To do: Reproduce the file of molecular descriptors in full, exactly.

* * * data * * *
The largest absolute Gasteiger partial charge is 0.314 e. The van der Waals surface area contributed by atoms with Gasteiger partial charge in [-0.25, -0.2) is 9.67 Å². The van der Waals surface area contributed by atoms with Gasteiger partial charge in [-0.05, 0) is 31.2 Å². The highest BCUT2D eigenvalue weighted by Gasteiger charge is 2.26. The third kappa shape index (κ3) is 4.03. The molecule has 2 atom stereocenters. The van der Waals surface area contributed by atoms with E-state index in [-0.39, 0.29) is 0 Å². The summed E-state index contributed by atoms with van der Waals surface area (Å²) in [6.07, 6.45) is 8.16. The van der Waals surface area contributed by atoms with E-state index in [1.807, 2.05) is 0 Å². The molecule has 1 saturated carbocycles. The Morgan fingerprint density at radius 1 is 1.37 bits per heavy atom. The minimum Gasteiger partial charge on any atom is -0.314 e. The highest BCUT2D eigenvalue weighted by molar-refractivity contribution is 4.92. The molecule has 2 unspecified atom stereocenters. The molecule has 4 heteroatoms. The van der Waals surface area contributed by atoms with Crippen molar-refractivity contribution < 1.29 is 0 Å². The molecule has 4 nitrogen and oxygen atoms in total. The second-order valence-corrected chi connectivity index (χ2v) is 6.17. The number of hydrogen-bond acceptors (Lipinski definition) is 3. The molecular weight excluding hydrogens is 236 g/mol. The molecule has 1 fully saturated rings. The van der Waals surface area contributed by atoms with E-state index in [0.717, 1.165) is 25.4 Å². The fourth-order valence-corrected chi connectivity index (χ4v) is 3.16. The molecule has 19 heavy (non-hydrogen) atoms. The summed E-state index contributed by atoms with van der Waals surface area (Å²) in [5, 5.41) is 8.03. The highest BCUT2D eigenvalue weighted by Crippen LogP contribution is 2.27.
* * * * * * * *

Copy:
The largest absolute Gasteiger partial charge is 0.314 e. The van der Waals surface area contributed by atoms with Gasteiger partial charge in [-0.25, -0.2) is 9.67 Å². The van der Waals surface area contributed by atoms with Gasteiger partial charge in [-0.05, 0) is 31.2 Å². The highest BCUT2D eigenvalue weighted by Gasteiger charge is 2.26. The third kappa shape index (κ3) is 4.03. The molecule has 2 atom stereocenters. The van der Waals surface area contributed by atoms with E-state index in [-0.39, 0.29) is 0 Å². The summed E-state index contributed by atoms with van der Waals surface area (Å²) in [6.07, 6.45) is 8.16. The van der Waals surface area contributed by atoms with E-state index in [1.807, 2.05) is 0 Å². The molecule has 1 saturated carbocycles. The Morgan fingerprint density at radius 1 is 1.37 bits per heavy atom. The minimum Gasteiger partial charge on any atom is -0.314 e. The highest BCUT2D eigenvalue weighted by molar-refractivity contribution is 4.92. The molecule has 2 unspecified atom stereocenters. The molecule has 4 heteroatoms. The van der Waals surface area contributed by atoms with Crippen molar-refractivity contribution < 1.29 is 0 Å². The molecule has 4 nitrogen and oxygen atoms in total. The second-order valence-corrected chi connectivity index (χ2v) is 6.17. The number of hydrogen-bond acceptors (Lipinski definition) is 3. The molecular weight excluding hydrogens is 236 g/mol. The molecule has 1 fully saturated rings. The van der Waals surface area contributed by atoms with E-state index in [0.717, 1.165) is 25.4 Å². The fourth-order valence-corrected chi connectivity index (χ4v) is 3.16. The molecule has 19 heavy (non-hydrogen) atoms. The summed E-state index contributed by atoms with van der Waals surface area (Å²) in [5, 5.41) is 8.03. The highest BCUT2D eigenvalue weighted by Crippen LogP contribution is 2.27.